Pregnancy

24 hours after the zygote has been formed, the process of mitosis begins, where the zygote starts to divide. After 5 days of division has passed, the zygote divides into 100 balls of cells also known as blastocysts. The blastocyst has an outer layer of cells, which form part of the placenta, that also encloses an inner mass of cells, which develop to become the body of the embryo, as well as a fluid-filled space. As the division continues, the blastocysts moves through the oviducts towards the uterus, where after about 7 days, the blastocysts reach the uterus and attach to endometrium lining and continues to divide and eventually develop into an embryo. Once the blastocyst attaches to the endometrium, it starts to secrete Human Chorionic Gonadotrophin (HCG). HCG is a hormone that helps to nourish the egg after it fertilizes on the endometrium lining. Another fun fact about HCG is that it is excreted through the urine of a pregnant woman, which is the hormone that is detected during a pregnancy test. After being secreted, HCG travels through the bloodstream towards the ovaries, where it helps to maintain the corpus luteum. The corpus luteum is the mass of cells that developed from the empty follicle during oogenesis. It is important the the corpus luteum is maintained is because it produces the hormones progesterone and estrogen, which helps to maintain the endometrium during the menstrual cycle in non-pregnant women. The endometrium lining needs to stay in place during the pregnancy, so the HCG keeps the corpus luteum growing and producing estrogen and progesterone for the first three months of pregnancy. Later, when the placenta is formed and can produce the estrogen and progesterone, the corpus luteum degenerates. The embryo continues to grow and develop and at about after two months it is classified as a fetus. At this point, the uterus is providing nourishment to the early embryo as it is developing, but after about 12 weeks, the fetal membranes are functioning. In order to receive this nourishment, the fetus is attached to the placenta through the umbilical cord. This is surrounded by a fluid sac called amnion, which is filled with amniotic fluid. The amniotic fluid supports the fetus during its development and acts as a shock absorber from bumps. It also helps the fetus to move and develop its muscles.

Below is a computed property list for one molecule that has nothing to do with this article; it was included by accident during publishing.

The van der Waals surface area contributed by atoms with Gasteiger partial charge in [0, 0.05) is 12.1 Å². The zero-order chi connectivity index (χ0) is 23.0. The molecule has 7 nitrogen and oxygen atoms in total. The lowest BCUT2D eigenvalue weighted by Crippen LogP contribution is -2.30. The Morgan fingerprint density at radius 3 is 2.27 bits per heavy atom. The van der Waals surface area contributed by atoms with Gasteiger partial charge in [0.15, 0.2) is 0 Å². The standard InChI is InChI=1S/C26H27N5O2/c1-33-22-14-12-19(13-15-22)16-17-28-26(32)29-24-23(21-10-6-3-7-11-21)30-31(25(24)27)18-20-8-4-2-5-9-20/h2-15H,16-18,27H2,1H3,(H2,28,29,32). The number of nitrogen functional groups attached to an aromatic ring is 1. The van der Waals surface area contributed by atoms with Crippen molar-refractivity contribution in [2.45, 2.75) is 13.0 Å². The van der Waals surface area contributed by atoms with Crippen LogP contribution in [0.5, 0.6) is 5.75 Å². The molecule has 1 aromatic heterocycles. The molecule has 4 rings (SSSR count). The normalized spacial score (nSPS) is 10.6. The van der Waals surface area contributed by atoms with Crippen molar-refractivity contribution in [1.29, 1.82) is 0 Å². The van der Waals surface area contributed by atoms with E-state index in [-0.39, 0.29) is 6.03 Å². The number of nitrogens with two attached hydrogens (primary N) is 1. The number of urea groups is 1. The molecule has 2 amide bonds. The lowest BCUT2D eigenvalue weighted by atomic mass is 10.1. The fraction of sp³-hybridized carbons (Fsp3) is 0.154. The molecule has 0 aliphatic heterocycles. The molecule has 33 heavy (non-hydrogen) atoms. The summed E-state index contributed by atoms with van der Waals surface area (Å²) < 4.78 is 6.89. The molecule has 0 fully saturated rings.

Placenta